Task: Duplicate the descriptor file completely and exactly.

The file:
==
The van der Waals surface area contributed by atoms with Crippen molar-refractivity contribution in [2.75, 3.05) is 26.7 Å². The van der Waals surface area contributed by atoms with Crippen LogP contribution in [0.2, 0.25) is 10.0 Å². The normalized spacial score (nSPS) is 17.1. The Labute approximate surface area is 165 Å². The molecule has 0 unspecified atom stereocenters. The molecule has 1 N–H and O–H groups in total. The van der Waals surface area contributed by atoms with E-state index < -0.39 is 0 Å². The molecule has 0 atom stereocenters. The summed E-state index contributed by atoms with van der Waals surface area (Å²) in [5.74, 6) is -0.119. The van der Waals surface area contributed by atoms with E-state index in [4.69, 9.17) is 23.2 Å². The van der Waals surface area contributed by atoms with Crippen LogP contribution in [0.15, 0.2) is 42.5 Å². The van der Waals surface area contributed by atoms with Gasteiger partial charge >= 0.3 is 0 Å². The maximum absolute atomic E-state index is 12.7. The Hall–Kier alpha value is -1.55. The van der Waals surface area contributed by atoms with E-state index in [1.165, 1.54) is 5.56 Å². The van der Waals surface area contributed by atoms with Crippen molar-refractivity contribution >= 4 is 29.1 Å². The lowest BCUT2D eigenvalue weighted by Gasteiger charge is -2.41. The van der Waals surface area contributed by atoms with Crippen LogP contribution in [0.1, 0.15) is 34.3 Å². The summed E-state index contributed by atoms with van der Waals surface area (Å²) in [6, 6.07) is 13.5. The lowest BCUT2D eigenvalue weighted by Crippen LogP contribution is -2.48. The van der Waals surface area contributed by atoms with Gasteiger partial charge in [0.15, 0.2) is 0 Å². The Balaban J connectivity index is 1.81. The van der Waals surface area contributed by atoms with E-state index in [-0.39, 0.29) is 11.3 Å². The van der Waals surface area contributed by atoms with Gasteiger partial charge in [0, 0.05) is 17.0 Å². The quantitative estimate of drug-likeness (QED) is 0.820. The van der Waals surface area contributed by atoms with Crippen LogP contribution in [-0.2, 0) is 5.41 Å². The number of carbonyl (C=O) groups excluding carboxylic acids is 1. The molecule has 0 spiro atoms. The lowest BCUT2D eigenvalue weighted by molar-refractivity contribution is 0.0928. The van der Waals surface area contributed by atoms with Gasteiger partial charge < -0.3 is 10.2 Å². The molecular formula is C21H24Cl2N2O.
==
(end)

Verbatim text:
The van der Waals surface area contributed by atoms with Crippen molar-refractivity contribution in [2.75, 3.05) is 26.7 Å². The van der Waals surface area contributed by atoms with Crippen LogP contribution in [0.2, 0.25) is 10.0 Å². The normalized spacial score (nSPS) is 17.1. The Labute approximate surface area is 165 Å². The molecule has 0 unspecified atom stereocenters. The molecule has 1 N–H and O–H groups in total. The van der Waals surface area contributed by atoms with E-state index < -0.39 is 0 Å². The molecule has 0 atom stereocenters. The summed E-state index contributed by atoms with van der Waals surface area (Å²) in [5.74, 6) is -0.119. The van der Waals surface area contributed by atoms with E-state index in [4.69, 9.17) is 23.2 Å². The van der Waals surface area contributed by atoms with Crippen LogP contribution in [0.15, 0.2) is 42.5 Å². The van der Waals surface area contributed by atoms with Gasteiger partial charge >= 0.3 is 0 Å². The maximum absolute atomic E-state index is 12.7. The Hall–Kier alpha value is -1.55. The van der Waals surface area contributed by atoms with E-state index in [1.165, 1.54) is 5.56 Å². The van der Waals surface area contributed by atoms with Crippen molar-refractivity contribution >= 4 is 29.1 Å². The lowest BCUT2D eigenvalue weighted by Gasteiger charge is -2.41. The van der Waals surface area contributed by atoms with Crippen LogP contribution in [0.1, 0.15) is 34.3 Å². The summed E-state index contributed by atoms with van der Waals surface area (Å²) in [6, 6.07) is 13.5. The lowest BCUT2D eigenvalue weighted by Crippen LogP contribution is -2.48. The van der Waals surface area contributed by atoms with Gasteiger partial charge in [0.15, 0.2) is 0 Å². The Balaban J connectivity index is 1.81. The van der Waals surface area contributed by atoms with E-state index in [-0.39, 0.29) is 11.3 Å². The van der Waals surface area contributed by atoms with Gasteiger partial charge in [0, 0.05) is 17.0 Å². The quantitative estimate of drug-likeness (QED) is 0.820. The van der Waals surface area contributed by atoms with Crippen LogP contribution in [-0.2, 0) is 5.41 Å². The number of carbonyl (C=O) groups excluding carboxylic acids is 1. The molecule has 0 spiro atoms. The lowest BCUT2D eigenvalue weighted by molar-refractivity contribution is 0.0928. The van der Waals surface area contributed by atoms with Gasteiger partial charge < -0.3 is 10.2 Å². The molecular formula is C21H24Cl2N2O.